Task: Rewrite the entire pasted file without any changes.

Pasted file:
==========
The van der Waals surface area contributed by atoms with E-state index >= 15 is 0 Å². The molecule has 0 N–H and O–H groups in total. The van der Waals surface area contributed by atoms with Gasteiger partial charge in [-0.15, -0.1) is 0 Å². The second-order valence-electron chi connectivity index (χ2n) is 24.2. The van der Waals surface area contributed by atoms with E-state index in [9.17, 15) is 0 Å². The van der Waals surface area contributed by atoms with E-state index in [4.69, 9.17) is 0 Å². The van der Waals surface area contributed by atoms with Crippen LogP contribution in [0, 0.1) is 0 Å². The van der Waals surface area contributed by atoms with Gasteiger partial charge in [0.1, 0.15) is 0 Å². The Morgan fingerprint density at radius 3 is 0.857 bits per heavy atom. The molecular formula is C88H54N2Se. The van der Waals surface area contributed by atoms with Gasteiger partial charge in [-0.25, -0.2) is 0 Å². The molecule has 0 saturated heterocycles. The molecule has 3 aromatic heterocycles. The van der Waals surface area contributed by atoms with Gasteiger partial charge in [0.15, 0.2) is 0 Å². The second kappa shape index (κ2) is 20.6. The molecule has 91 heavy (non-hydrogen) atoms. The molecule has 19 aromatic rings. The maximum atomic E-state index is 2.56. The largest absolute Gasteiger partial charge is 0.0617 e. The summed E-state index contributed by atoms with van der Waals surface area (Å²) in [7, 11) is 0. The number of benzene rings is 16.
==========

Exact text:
The van der Waals surface area contributed by atoms with E-state index >= 15 is 0 Å². The molecule has 0 N–H and O–H groups in total. The van der Waals surface area contributed by atoms with Gasteiger partial charge in [-0.15, -0.1) is 0 Å². The second-order valence-electron chi connectivity index (χ2n) is 24.2. The van der Waals surface area contributed by atoms with E-state index in [9.17, 15) is 0 Å². The van der Waals surface area contributed by atoms with E-state index in [4.69, 9.17) is 0 Å². The van der Waals surface area contributed by atoms with Crippen LogP contribution in [0, 0.1) is 0 Å². The van der Waals surface area contributed by atoms with Gasteiger partial charge in [0.1, 0.15) is 0 Å². The Morgan fingerprint density at radius 3 is 0.857 bits per heavy atom. The molecular formula is C88H54N2Se. The van der Waals surface area contributed by atoms with Gasteiger partial charge in [-0.25, -0.2) is 0 Å². The molecule has 0 saturated heterocycles. The molecule has 3 aromatic heterocycles. The van der Waals surface area contributed by atoms with Gasteiger partial charge in [0.15, 0.2) is 0 Å². The second kappa shape index (κ2) is 20.6. The molecule has 91 heavy (non-hydrogen) atoms. The molecule has 19 aromatic rings. The maximum atomic E-state index is 2.56. The largest absolute Gasteiger partial charge is 0.0617 e. The summed E-state index contributed by atoms with van der Waals surface area (Å²) in [7, 11) is 0. The number of benzene rings is 16.